Most golfers evaluate a green by maintenance over design quality. Given the superintendents goal of providing great conditions, so do they, and they know that a well-functioning green, is easier (never easy, mind you) to maintain. So, both groups have an indirect interest in the less sexy parts of green design such as good infrastructure.
For even the best designed green to function well, the devil is in the construction methods and detail design of cart path, drainage and irrigation design. But proper design of these elements is essential, too. Some random thoughts from almost 40 years of designing greens:
This is to avoid paths breaking up before their expected life span. Concrete is more expensive than asphalt, but in most areas of the country, still the preferred option for its durability.
I covered cart path design back in 2004. Here are some green specific design tips updated from that article:
- Strive for direct routes and easy circulation. Place the path where golfers want to go.
- Provide a wide entrance/exit point from the fairway ahead of the green to spread wear. It should be relatively flat and as wide as possible. Avoid physical blockage like mounds and bunkers in front of the green on the cart path side, because they tend to limit circulation to one path.
- Physical blockages can be mounds, bunkers, trees, etc. Even a 1-foot mound causes golfers to drive or walk around.
- Provide relatively level walk-up entries from cart path to green, about 2 lineal feet per thousand rounds. Ideally, the main entry is near the back to avoid walking back toward play to access the cart to minimize delays.
- Use 10-12 feet wide pavement (net of curb) and 4-inch roll curbs around greens to keep carts on the path and allow for more concentrated traffic to pass. It should extend the full length of the green, if economically possible. If not, widen the pavement as far as possible near the anticipated walk-up areas. Cart parking zones no longer than the carts concentrate traffic to limited spots, so install wider pavement the full length of the natural entry points.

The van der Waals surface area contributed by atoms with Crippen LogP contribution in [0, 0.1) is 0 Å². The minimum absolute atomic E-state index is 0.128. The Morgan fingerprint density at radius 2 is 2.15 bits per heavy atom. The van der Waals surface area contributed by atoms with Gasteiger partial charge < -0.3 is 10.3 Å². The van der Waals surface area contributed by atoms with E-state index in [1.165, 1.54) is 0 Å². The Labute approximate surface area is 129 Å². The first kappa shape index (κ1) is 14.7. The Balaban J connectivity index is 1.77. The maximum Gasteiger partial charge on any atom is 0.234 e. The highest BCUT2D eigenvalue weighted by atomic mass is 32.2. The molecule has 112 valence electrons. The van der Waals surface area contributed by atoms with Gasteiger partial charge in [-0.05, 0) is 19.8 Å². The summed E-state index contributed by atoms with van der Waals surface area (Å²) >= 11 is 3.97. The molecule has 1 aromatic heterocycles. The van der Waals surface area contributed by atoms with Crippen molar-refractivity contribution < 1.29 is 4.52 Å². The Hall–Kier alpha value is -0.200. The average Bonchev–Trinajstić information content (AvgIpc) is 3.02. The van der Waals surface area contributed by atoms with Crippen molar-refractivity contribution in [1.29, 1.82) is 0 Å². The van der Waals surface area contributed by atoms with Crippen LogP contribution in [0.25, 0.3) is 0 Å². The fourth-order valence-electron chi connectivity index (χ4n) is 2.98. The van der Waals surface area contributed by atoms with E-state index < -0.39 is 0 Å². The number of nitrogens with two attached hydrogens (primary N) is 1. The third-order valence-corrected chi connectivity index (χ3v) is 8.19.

- Locate green area paths close enough to greens for ease of use, but far enough away to avoid affecting play. My basic standards are: 35-45 feet from back of green; 45-55 feet on left side of green; 50-60 feet on right side of green edge.
- Gentle curves fit the landscape, look better, spread wear better and drive easier.
- Remove trees if necessary to maintain minimum radii, and keep tree trunks 5-15 feet from the pavement to avoid cart dents and path damage from tree roots.
Soils and turf
Sand capping critical areas can work, but can be problematic and cost more than it is often worth. Most often, we use the native soils, but make sure we have ample depth (9 inches) around the greens. Herringbone tiles will be required in the approach with sand capping, and is sometimes a good idea in any soil to keep this critical area dry. Regarding sod: Two words – use more.
Whereas 2-2.5 percent drains well in most cases, a minimum of 3-4 percent for slopes around the green is better Paths are often used as drainage ways, but even a half-acre of upland drainage heading toward your green requires collection in catch basins before finding/crossing your busy parking areas and/or turf walk-up areas, if paths are on the high side. Where paths are on the low side, elevate them several inches and give them visible cross slope to move water away from the paths.
Adjust back to back part circle sprinklers so they have different stop and return points, which often cause over watering of the approach and other areas. Make sure the cart path side of the hole is well irrigated to reduce the stress of greater cart traffic.
At all courses, any renovated areas are required to meet ADA standards for golf courses (at least one route from path to green with no curb, and a maximum of 5 percent slope up/downslope and 2 percent cross slope). That gentle route is mandated for wheelchairs, but senior golfers appreciate it, too.